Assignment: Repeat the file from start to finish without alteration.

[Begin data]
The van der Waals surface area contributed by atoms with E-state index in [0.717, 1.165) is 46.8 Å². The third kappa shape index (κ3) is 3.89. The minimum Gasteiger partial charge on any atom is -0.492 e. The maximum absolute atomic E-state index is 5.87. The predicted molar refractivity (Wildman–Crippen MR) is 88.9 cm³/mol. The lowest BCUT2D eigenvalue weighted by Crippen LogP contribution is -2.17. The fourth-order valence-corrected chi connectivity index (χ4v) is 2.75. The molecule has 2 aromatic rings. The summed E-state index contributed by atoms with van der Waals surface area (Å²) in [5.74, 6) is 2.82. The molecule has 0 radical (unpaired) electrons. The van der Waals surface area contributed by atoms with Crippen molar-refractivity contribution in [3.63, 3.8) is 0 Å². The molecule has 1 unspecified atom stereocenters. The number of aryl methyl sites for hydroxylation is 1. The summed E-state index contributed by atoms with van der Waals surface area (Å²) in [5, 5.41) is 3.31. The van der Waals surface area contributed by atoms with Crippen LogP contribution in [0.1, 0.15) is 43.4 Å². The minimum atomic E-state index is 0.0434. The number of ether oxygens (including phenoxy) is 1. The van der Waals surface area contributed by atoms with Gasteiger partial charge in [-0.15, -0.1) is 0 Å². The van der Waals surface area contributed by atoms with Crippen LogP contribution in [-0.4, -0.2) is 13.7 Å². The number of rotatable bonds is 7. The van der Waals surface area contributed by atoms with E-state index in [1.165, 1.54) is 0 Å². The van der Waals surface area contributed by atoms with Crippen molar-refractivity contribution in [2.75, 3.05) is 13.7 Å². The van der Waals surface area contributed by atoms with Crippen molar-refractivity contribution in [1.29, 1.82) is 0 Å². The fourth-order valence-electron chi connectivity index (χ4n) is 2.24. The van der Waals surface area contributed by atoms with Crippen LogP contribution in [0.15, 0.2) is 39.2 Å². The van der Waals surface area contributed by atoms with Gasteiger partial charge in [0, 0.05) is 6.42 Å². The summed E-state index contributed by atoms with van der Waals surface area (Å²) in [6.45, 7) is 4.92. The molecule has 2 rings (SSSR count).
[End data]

The van der Waals surface area contributed by atoms with E-state index in [0.717, 1.165) is 46.8 Å². The third kappa shape index (κ3) is 3.89. The minimum Gasteiger partial charge on any atom is -0.492 e. The maximum absolute atomic E-state index is 5.87. The predicted molar refractivity (Wildman–Crippen MR) is 88.9 cm³/mol. The lowest BCUT2D eigenvalue weighted by Crippen LogP contribution is -2.17. The fourth-order valence-corrected chi connectivity index (χ4v) is 2.75. The molecule has 2 aromatic rings. The summed E-state index contributed by atoms with van der Waals surface area (Å²) in [5.74, 6) is 2.82. The molecule has 0 radical (unpaired) electrons. The van der Waals surface area contributed by atoms with Crippen molar-refractivity contribution in [3.63, 3.8) is 0 Å². The molecule has 1 unspecified atom stereocenters. The number of aryl methyl sites for hydroxylation is 1. The summed E-state index contributed by atoms with van der Waals surface area (Å²) in [5, 5.41) is 3.31. The van der Waals surface area contributed by atoms with Crippen LogP contribution in [0.1, 0.15) is 43.4 Å². The minimum atomic E-state index is 0.0434. The number of ether oxygens (including phenoxy) is 1. The van der Waals surface area contributed by atoms with Gasteiger partial charge in [-0.15, -0.1) is 0 Å². The van der Waals surface area contributed by atoms with Crippen LogP contribution in [-0.4, -0.2) is 13.7 Å². The number of rotatable bonds is 7. The van der Waals surface area contributed by atoms with E-state index in [1.165, 1.54) is 0 Å². The van der Waals surface area contributed by atoms with Crippen molar-refractivity contribution in [2.75, 3.05) is 13.7 Å². The van der Waals surface area contributed by atoms with Crippen molar-refractivity contribution in [1.29, 1.82) is 0 Å². The fourth-order valence-electron chi connectivity index (χ4n) is 2.24. The van der Waals surface area contributed by atoms with Crippen LogP contribution in [0.15, 0.2) is 39.2 Å². The van der Waals surface area contributed by atoms with Gasteiger partial charge in [0, 0.05) is 6.42 Å². The summed E-state index contributed by atoms with van der Waals surface area (Å²) in [6.45, 7) is 4.92. The molecule has 2 rings (SSSR count).